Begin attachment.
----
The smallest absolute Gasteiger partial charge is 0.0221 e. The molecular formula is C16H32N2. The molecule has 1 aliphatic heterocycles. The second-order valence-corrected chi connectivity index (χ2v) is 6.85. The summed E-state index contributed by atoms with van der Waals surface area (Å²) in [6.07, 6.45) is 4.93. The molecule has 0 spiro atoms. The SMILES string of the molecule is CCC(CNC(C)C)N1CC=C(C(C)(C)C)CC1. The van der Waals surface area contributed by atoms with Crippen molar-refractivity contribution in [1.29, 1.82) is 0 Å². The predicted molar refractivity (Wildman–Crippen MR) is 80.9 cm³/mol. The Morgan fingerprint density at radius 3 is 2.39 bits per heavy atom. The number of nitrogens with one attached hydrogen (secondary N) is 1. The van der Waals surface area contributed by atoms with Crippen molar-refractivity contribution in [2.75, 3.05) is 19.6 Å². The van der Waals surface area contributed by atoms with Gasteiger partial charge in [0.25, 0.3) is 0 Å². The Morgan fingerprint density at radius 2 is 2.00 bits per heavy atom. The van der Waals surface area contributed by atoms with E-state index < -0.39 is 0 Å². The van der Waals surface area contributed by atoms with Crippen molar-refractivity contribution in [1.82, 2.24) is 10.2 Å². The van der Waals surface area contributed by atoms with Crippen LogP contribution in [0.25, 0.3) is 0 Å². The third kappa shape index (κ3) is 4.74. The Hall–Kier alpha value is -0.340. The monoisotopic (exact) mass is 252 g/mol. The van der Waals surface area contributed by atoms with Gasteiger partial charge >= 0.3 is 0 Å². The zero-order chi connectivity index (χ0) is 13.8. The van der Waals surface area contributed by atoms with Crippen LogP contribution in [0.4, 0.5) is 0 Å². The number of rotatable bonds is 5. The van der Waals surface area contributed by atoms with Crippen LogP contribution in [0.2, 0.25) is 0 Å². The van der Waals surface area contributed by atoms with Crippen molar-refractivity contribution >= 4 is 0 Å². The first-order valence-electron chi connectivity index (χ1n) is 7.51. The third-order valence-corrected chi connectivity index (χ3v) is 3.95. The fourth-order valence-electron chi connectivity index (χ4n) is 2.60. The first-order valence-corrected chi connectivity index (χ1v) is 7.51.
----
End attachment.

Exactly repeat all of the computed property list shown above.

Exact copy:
The smallest absolute Gasteiger partial charge is 0.0221 e. The molecular formula is C16H32N2. The molecule has 1 aliphatic heterocycles. The second-order valence-corrected chi connectivity index (χ2v) is 6.85. The summed E-state index contributed by atoms with van der Waals surface area (Å²) in [6.07, 6.45) is 4.93. The molecule has 0 spiro atoms. The SMILES string of the molecule is CCC(CNC(C)C)N1CC=C(C(C)(C)C)CC1. The van der Waals surface area contributed by atoms with Crippen molar-refractivity contribution in [1.29, 1.82) is 0 Å². The predicted molar refractivity (Wildman–Crippen MR) is 80.9 cm³/mol. The Morgan fingerprint density at radius 3 is 2.39 bits per heavy atom. The number of nitrogens with one attached hydrogen (secondary N) is 1. The van der Waals surface area contributed by atoms with Crippen molar-refractivity contribution in [2.75, 3.05) is 19.6 Å². The van der Waals surface area contributed by atoms with Gasteiger partial charge in [0.25, 0.3) is 0 Å². The Morgan fingerprint density at radius 2 is 2.00 bits per heavy atom. The van der Waals surface area contributed by atoms with E-state index < -0.39 is 0 Å². The van der Waals surface area contributed by atoms with Crippen molar-refractivity contribution in [1.82, 2.24) is 10.2 Å². The van der Waals surface area contributed by atoms with Crippen LogP contribution in [0.25, 0.3) is 0 Å². The third kappa shape index (κ3) is 4.74. The Hall–Kier alpha value is -0.340. The monoisotopic (exact) mass is 252 g/mol. The van der Waals surface area contributed by atoms with Gasteiger partial charge >= 0.3 is 0 Å². The zero-order chi connectivity index (χ0) is 13.8. The van der Waals surface area contributed by atoms with Crippen LogP contribution in [0.4, 0.5) is 0 Å². The number of rotatable bonds is 5. The van der Waals surface area contributed by atoms with Crippen LogP contribution in [0.2, 0.25) is 0 Å². The van der Waals surface area contributed by atoms with Crippen molar-refractivity contribution >= 4 is 0 Å². The first-order valence-electron chi connectivity index (χ1n) is 7.51. The third-order valence-corrected chi connectivity index (χ3v) is 3.95. The fourth-order valence-electron chi connectivity index (χ4n) is 2.60. The first-order valence-corrected chi connectivity index (χ1v) is 7.51.